Today is St. Patrick’s Day. The majority of Canadians, regardless of their ethnicity, will pretend to be Irish today. Most will wear green. Some, alas, will drink beer dyed green. I am not Irish, although some of my ancestors were, if you go back far enough. Others were Scots, Welsh or English. I am none of those things. I am Canadian.

I do not say that out of patriotic pride, and I’m not in the least ashamed of the cultures and countries my ancestors hailed from. But they came so long ago now, I have no claim to their cultures. My Irish ancestors, for example, emigrated here sometime in the 18th or 19th centuries. I’m not even sure which. Was it my maternal grandmother’s parents or grandparents who sailed across the Atlantic? Or was it their parents, or their grandparents? I don’t know. I’ve heard that the Irishness, or at least the Catholicism, still clung to my great-grandmother, who I never met, but my own grandmother had no hint of it. My mother, her sister and brothers had none, either.

Similarly, on my father’s side of the family. Tradition has it that my grandfather’s roots were in Scotland. But he was born in Nova Scotia, with an English name (albeit one that is not uncommon in Scotland), and I have no idea how many generations preceded him. He didn’t even give a strong sense of the Maritimes, never mind of Scottishness. My father liked bagpipe music, and scotch, but he also liked Southern Gospel, jazz, blues and country music, so what does it really tell you?

Some North Americans cling to the cultures of their ancestors – whether Polish, Chinese, Indian, or whatever – long after I would have thought it still mattered. In some cases, this likely stems from growing up in enclaves – Italian neighbourhoods, or Greek, for example. When everyone you meet hails from ‘the old country’, traditions are more likely to be preserved. Language is one of the motivations for such enclaves. It’s hard to learn a new language, especially when you’re older. And English is one of the more difficult to pick up, being so full of inconsistencies and irregularities.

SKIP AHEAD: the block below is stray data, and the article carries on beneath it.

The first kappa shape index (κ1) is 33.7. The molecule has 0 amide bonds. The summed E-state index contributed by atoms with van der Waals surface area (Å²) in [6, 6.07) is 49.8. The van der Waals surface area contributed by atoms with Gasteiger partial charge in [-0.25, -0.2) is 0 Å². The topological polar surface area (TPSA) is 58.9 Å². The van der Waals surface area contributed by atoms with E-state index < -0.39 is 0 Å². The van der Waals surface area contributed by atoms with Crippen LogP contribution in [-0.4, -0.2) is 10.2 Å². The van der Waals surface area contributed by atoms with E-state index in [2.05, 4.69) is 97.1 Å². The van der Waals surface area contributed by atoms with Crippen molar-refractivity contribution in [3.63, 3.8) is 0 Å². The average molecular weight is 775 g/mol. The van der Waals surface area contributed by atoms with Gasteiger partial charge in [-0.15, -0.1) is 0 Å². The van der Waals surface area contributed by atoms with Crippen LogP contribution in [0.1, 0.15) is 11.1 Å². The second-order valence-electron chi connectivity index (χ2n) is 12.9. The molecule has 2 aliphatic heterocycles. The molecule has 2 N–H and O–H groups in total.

As time goes on, though, ethnic identity becomes more or less notional. Children grow up as Canadians, even if, in some cases, they still look Asian, or Italian, or Nigerian, or Swedish. But they cease to be those things. Generation by generation, they become part of the fabric of Canadian, and it in turn becomes part of them. Intermarriage hastens this. In my opinion that’s a good thing, although I may be biased, having married a woman who immigrated from Belgium at a young age, and whose own ethnicity was a blend of Flemish and Algerian, although after 50+ years here she is at least as Canadian as me. Maybe moreso. Certainly, she is more patriotic.

So, on St. Patrick’s Day, I’ll be just as Irish as my fellow Canadians, wherever they or their ancestors hailed from. No more than any, and much less than some. You can keep the green beer, though. I’ll have a Guinness, thanks. Slainte.

One thought on “Post-ethnic post

Leave a Reply

Fill in your details below or click an icon to log in: Logo

You are commenting using your account. Log Out /  Change )

Twitter picture

You are commenting using your Twitter account. Log Out /  Change )

Facebook photo

You are commenting using your Facebook account. Log Out /  Change )

Connecting to %s